Fort Wilderness Resort & Campground arguably offers the most recreational facilities and activities of any Disney resort. Among them are two video arcades; nightly campfire programs; Disney movies; a dinner theater; two swimming pools; a beach; walking paths; bike, boat, canoe, golf-cart, and water-ski rentals; a petting zoo; horseback riding; hay rides; fishing; and tennis, basketball, and volleyball courts. There are two convenience stores, a restaurant, and a tavern.
Access to the Magic Kingdom is by boat from Fort Wilderness Landing and to Epcot by bus, with a transfer at the Transportation and Ticket Center (TTC) to the Epcot monorail. Boat service may be suspended during thunderstorms, so if it's raining or looks like it's about to, Disney will provide buses. An alternate route to the Magic Kingdom is by internal bus to the TTC, then by monorail or ferry to the park. Transportation to all other Disney destinations is by bus. Motor traffic within the campground is permitted only when entering or exiting. Get around within the campground by bus, golf cart, or bike, the latter two available for rent. Rental cabins offer a double bed and two bunk beds in the only bedroom, augmented by a Murphy bed (pulls down from the wall) in the living room. There's one rather small bathroom with shower and tub.
The prefab log cabins (classified as Moderate resorts in the Disney hierarchy) are warm and homey, but the stem-to-stern interior wood paneling and smallish windows make for pretty dark accommodations at night. Neither the lighting fixtures provided nor the wattage of their bulbs are up to the job of lighting the cabins once the sun goes down.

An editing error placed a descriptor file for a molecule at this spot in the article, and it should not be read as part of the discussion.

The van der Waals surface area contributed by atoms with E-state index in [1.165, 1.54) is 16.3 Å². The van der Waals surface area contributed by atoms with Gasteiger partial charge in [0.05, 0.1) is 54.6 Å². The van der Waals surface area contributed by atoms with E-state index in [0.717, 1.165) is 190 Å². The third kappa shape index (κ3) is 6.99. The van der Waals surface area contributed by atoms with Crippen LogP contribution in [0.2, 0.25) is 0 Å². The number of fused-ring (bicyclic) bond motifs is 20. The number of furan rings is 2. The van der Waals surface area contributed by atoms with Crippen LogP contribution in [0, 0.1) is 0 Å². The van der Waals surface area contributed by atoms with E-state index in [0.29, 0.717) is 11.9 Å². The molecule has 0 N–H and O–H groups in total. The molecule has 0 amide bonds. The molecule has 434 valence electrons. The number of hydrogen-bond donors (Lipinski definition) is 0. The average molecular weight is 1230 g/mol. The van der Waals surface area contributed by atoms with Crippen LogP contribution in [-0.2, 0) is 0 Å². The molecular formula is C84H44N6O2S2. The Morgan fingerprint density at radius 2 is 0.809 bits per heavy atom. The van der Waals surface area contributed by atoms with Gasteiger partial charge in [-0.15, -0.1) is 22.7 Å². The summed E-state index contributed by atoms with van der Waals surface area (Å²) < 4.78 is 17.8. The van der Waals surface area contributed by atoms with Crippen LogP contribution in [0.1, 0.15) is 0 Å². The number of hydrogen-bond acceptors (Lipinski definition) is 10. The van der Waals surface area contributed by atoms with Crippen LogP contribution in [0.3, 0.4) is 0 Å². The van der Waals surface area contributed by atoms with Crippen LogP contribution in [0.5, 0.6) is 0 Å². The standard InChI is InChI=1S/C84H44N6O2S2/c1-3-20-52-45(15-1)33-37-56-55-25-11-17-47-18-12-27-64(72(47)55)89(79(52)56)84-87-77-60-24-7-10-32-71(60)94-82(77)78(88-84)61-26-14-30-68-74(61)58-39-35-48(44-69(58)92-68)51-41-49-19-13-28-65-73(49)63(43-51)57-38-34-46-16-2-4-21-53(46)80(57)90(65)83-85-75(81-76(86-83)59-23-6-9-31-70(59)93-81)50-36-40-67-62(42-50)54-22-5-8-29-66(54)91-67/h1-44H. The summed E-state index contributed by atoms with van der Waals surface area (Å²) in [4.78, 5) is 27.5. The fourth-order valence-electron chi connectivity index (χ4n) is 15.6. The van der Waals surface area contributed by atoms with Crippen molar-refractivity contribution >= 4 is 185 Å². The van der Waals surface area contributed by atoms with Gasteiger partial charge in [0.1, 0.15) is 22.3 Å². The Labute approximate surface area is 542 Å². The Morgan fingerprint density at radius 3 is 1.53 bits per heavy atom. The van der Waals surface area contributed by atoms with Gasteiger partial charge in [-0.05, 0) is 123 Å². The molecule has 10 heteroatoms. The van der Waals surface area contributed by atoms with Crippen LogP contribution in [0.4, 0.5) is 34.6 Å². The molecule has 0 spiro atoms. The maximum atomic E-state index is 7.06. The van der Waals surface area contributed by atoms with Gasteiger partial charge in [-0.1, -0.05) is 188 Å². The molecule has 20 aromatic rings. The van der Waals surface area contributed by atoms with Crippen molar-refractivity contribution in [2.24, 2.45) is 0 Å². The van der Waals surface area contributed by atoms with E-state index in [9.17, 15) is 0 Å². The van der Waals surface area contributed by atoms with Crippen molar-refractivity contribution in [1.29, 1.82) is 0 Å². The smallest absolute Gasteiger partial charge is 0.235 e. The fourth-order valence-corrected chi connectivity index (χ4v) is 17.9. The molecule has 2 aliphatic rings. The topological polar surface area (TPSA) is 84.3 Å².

All cabins offer air-conditioning, color televisions with DVD players and/or VCRs, fully equipped kitchens, and dining tables. Housekeeping is provided daily. Most readers are crazy about the cabins. Some representative comments follow.
A Wappingers Falls, New York, family writes:
We stayed at Fort Wilderness in a cabin because
- We wanted a separate bedroom area.
- We wanted a kitchen.
- Our kids are very lively and the cabins were apart from each other so we wouldn't disturb other guests.
- We thought the kids might meet other children to play with.
The cabins worked out just right for us. Although the kids didn't meet any other children to play with, they had a ball chasing the little lizards and frogs, kicking around pinecones, sitting on the deck to eat ice pops, and sleeping in bunk beds. We went to the campfire twice (we brought our own marshmallows and sticks). Our cabin was a short walk to our bus stop and two blocks away from the pool and laundry.
I loved the dishwasher, the generous storage space, the extra towels, the air-conditioning, and the daily cleaning service. There was no canned music or fake bird calls in the trees, just peace and quiet.
This Massachusetts mother of two preschoolers needed more storage space:
We liked Fort Wilderness a lot, but the cabins need a full-sized dresser. It was a pain having to live out of two suitcases all week.
From a Downers Grove, Illinois, family of five:
While we all enjoyed the cabins and resort, we spent a LOT of time waiting for buses and ferries, more than we remember waiting a few years ago. They've recently made some changes to the bus routes, and while we liked having a stop at the Meadow area, there was always a long wait for a purple bus to take us back to the cabin when returning from the parks (from both depots). They need a separate bus route just for the cabins, since many of the campers have cars and/or golf carts, an expense we didn't want after spending so much for the cabin. This factor may make us consider a different resort/villa for our next trip unless the bus system for the cabins is improved.